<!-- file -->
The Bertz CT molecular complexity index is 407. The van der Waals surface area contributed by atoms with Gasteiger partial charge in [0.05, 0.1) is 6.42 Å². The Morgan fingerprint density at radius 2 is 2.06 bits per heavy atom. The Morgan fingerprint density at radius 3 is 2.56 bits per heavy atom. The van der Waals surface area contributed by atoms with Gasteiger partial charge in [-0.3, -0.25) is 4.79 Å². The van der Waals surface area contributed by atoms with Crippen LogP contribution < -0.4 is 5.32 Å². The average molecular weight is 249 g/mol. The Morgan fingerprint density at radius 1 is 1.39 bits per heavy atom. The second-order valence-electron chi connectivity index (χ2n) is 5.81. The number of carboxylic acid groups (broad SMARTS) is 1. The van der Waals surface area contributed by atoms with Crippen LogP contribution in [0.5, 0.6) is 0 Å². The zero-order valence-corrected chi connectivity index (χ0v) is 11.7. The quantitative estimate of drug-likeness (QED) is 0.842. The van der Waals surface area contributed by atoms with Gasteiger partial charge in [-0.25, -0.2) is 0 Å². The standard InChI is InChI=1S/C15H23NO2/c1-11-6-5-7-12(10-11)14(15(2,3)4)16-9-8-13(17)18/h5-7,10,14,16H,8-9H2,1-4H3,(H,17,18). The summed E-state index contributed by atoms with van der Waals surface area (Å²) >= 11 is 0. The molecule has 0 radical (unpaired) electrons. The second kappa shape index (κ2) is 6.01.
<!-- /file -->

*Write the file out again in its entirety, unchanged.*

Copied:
The Bertz CT molecular complexity index is 407. The van der Waals surface area contributed by atoms with Gasteiger partial charge in [0.05, 0.1) is 6.42 Å². The Morgan fingerprint density at radius 2 is 2.06 bits per heavy atom. The Morgan fingerprint density at radius 3 is 2.56 bits per heavy atom. The van der Waals surface area contributed by atoms with Gasteiger partial charge in [-0.3, -0.25) is 4.79 Å². The van der Waals surface area contributed by atoms with Crippen LogP contribution < -0.4 is 5.32 Å². The average molecular weight is 249 g/mol. The Morgan fingerprint density at radius 1 is 1.39 bits per heavy atom. The second-order valence-electron chi connectivity index (χ2n) is 5.81. The number of carboxylic acid groups (broad SMARTS) is 1. The van der Waals surface area contributed by atoms with Crippen LogP contribution in [0.5, 0.6) is 0 Å². The zero-order valence-corrected chi connectivity index (χ0v) is 11.7. The quantitative estimate of drug-likeness (QED) is 0.842. The van der Waals surface area contributed by atoms with Gasteiger partial charge in [-0.25, -0.2) is 0 Å². The standard InChI is InChI=1S/C15H23NO2/c1-11-6-5-7-12(10-11)14(15(2,3)4)16-9-8-13(17)18/h5-7,10,14,16H,8-9H2,1-4H3,(H,17,18). The summed E-state index contributed by atoms with van der Waals surface area (Å²) >= 11 is 0. The molecule has 0 radical (unpaired) electrons. The second kappa shape index (κ2) is 6.01.